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The responsible toy industry calls for changes in the law to stop the sale of unsafe toys in the UK after finding 58% of toys selected for assessment from online marketplaces are illegal for sale in the UK

Press release   •   Jun 20, 2019 06:00 BST

20 June 2019, London: The British Toy and Hobby Association (BTHA), and its members, today launch a white paper calling for action from the government to ensure unsafe toys are removed from the market after conducting a study across online platforms that found 58% of toys selected for assessment were non-compliant with the toy safety regulations in the UK and 22% of the total had serious safety issues.

The BTHA, which represents responsible toy makers across the UK, has been actively raising awareness that toys sold by third-party sellers on online marketplaces pose significant safety risks for the British public.

Natasha Crookes, Director of Communications for the BTHA, said: “The BTHA has been testing toys on online marketplaces and finding concerning levels of illegal and unsafe toys. We have been sharing the results with the platforms and regulators to call for change. We are concerned that unsafe and illegal products are not removed fast enough and identical products remain on sale. There are gaps in the UK regulations which allow the sellers and the marketplaces to not be held to account and for unsafe toys to continue to be available to UK consumers. We call on government to close that gap before a child is seriously injured or killed by an unsafe toy.”

Members of the BTHA are committed to making legally compliant, good quality toys for children to play with. Toys are already one of the most highly regulated product categories for sale in the UK, and across Europe, and regulations cover every element of the toy from the physical properties of the toy design to the chemical composition of the materials it is made from. Making toys to these demanding standards is a legal requirement every member of the BTHA is committed to undertake but it does come at a considerable expense and there are unscrupulous sellers who are happy to undercut prices by making substandard and illegal toys that are put into the hands of children.

These sellers have an avenue to market that was not available in years gone by. Online marketplaces are able to offer consumers a huge choice of products, many of them safe for sale. However, they also offer a global shop window to criminals selling illicit product and our laws need to be adapted to ensure accountability for products available in a 21st century online marketplace.

Members of the BTHA reported concerns to the Association that they believed there was an increasing number of unsafe toys reaching children in the UK through third-party sellers on online marketplaces. The BTHA has sample purchased 200 toys from the largest marketplaces and found 58% of those toys were illegal to sell in the UK as they failed to comply with safety requirements, such as having incorrect labels and no address to be able to trace the seller. Even more worryingly of the 200 toys 22% had serious safety failures which could cause serious injury or death to a child. Many of the toys have been sent for independent laboratory testing and the assessment results were verified by a panel of industry experts including expert representatives from suppliers, retailers, laboratories and trading standards. The BTHA has informed the various marketplaces, their Primary Authority Trading Standards Office (where they have one), the BTHA’s own Primary Authority Trading Standards Office and the Department of Business, Energy and Industrial Strategy’s Office for Product Safety and Standards (OPSS).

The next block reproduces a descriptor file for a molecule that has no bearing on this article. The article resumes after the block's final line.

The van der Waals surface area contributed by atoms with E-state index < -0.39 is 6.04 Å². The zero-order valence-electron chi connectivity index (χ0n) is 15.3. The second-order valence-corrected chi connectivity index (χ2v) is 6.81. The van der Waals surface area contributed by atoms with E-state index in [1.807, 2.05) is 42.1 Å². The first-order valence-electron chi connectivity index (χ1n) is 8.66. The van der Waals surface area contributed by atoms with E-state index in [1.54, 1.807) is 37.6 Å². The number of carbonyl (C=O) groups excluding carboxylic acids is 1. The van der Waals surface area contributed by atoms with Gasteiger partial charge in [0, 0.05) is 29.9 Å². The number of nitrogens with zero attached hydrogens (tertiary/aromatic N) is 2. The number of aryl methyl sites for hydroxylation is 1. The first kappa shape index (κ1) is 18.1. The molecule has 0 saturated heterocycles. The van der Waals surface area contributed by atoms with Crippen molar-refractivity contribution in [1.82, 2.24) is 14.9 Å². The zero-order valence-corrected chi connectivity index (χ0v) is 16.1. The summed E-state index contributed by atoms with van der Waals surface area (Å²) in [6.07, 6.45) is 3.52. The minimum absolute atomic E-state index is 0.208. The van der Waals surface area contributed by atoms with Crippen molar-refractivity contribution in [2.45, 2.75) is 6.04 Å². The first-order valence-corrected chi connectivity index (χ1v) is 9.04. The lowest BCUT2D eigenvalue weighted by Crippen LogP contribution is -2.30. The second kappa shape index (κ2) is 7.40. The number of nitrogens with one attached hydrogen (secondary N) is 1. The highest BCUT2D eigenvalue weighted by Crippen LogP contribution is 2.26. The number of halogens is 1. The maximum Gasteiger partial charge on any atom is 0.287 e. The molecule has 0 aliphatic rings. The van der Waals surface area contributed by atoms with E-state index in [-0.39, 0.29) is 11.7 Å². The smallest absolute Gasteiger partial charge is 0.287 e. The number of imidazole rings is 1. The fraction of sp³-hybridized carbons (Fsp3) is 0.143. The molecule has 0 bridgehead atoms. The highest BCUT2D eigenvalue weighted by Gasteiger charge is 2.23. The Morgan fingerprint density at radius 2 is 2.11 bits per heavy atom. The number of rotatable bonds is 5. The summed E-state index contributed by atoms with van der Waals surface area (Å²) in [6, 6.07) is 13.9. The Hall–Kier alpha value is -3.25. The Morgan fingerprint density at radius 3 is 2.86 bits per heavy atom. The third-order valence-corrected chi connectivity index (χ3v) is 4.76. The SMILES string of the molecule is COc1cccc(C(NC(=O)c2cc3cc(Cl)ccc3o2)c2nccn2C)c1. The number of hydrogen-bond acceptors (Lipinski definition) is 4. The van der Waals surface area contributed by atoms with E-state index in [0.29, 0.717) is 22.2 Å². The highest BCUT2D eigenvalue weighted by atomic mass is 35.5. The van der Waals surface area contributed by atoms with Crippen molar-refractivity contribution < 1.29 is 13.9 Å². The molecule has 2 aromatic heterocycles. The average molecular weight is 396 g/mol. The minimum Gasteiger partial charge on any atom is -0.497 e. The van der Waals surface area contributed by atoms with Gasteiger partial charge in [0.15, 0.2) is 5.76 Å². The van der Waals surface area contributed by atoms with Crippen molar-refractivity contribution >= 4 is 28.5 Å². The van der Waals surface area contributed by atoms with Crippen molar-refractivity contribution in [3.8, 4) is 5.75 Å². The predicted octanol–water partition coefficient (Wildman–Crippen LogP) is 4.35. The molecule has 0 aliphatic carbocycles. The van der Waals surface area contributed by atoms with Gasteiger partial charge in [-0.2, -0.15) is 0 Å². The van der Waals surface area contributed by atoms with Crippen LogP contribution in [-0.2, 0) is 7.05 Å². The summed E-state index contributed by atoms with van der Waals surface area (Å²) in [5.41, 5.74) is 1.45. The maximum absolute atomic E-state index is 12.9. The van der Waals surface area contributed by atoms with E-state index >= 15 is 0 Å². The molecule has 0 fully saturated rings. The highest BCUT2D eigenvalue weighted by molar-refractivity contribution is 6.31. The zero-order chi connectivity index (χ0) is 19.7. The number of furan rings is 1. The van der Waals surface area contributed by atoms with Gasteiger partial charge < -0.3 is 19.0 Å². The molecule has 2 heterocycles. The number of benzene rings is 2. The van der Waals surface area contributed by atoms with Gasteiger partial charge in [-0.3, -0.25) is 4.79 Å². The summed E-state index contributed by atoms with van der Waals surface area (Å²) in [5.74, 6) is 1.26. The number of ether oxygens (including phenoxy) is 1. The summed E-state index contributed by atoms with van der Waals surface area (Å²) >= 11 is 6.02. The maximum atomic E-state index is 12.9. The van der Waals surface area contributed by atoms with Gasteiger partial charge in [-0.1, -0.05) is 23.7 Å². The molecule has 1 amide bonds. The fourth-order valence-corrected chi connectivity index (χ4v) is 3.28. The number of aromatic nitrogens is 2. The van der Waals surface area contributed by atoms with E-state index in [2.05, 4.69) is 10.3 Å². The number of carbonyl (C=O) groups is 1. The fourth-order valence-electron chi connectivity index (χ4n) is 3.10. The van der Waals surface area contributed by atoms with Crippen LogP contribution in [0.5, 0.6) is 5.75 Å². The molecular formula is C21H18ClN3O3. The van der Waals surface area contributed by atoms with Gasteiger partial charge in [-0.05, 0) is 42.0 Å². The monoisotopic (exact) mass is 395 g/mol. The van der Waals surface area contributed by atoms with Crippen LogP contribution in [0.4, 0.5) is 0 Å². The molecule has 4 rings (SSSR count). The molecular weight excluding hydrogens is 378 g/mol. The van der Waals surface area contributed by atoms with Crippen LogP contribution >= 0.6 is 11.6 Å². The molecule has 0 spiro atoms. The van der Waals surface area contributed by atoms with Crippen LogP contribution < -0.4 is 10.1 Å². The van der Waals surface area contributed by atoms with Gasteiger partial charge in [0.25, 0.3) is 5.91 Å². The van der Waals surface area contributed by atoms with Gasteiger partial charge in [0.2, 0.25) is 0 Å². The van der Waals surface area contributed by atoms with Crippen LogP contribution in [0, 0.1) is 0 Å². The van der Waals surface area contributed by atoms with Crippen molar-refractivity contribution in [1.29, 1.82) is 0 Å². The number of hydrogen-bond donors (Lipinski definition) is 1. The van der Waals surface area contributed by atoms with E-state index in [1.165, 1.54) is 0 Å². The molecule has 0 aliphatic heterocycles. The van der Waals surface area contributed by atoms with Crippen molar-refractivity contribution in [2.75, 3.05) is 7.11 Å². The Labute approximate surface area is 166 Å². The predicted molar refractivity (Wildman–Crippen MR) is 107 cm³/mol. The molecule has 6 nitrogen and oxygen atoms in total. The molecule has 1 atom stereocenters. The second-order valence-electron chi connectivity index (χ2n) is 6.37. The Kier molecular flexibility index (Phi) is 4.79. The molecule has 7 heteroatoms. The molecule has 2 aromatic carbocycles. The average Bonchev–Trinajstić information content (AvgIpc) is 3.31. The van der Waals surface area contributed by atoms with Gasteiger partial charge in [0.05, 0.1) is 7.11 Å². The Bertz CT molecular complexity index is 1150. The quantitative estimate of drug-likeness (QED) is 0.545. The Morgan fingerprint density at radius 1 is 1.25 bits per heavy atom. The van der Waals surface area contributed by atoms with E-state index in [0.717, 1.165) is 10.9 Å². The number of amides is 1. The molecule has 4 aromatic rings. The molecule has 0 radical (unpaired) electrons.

Some toys we highlighted were removed from sale, but not all - and identical products still remain on sale today. Since undertaking the testing of these toys, the BTHA has been trying to call for changes to be made as many of the sellers fall outside the jurisdiction of UK enforcement authorities. In addition, the online platforms do not have a clear role under the current UK product safety legislation, when it comes to the role they play in the supply chain, and what responsibility they have for checking the toys on their sites are safe or legal to sell in the UK. There are no clear legal requirements for the online marketplace platforms to check the safety of the products that are sold via their platform.

The BTHA is calling on government departments to take action to ensure only safe and legal toys are able to be sold in the UK. The actions we are calling for;

  • 1. Immediately we call on the Department for Business Energy and Industrial Strategy, specifically the Office for Product Safety and Strategy to work with Trading Standards to ensure they have the resources to ensure the unsafe products we have identified are removed by the online platforms – from the sellers we have identified, but also from the many other sellers that continue to sell identical products.

  • 2. We need Government to lead on defining and clarifying the role and expectations of online marketplaces within the scope of the existing regulations so they are accountable for checking the safety of the products they allow to be sold in the UK. Where necessary, this should be by way of legislative amendment.

  • 3. In the long term, we call on the Department for Digital, Culture, Media and Sport and the Home Office to widen the definition of ‘online harms’ in the Online Harms White Paper which is currently under consultation. The definition of ‘online harms’ should be widened to include harm from unsafe products sold online to ensure children are protected from the behaviour of unscrupulous individuals and companies that hide behind the names of big brand platforms.

Current issues are often caused by vendors being based overseas, outside the jurisdiction of UK enforcement bodies. This means it is more difficult to trace companies to action a recall of unsafe product or to take responsibility for the products they have sold in the UK if a consumer needs to contact them. While we believe efforts should be made to ensure third-party sellers are held primarily accountable for the safety of the products they make available to UK consumers, we believe the online marketplaces must also be held accountable for the products sold on their platform and must help to remove them from the market where safety issues are identified – this should extend to the removal of identical lines being sold by other third-party sellers.

In addition, we call on the marketplaces to remove the illegal, counterfeited versions of our members' products we found during the investigation and to make it easier for companies to remove these products from the platforms. Counterfeits are illegal copies that are not made to the same standards as the original toys and often have associated safety risks. All members have been informed of the copies found and are taking action to have them removed.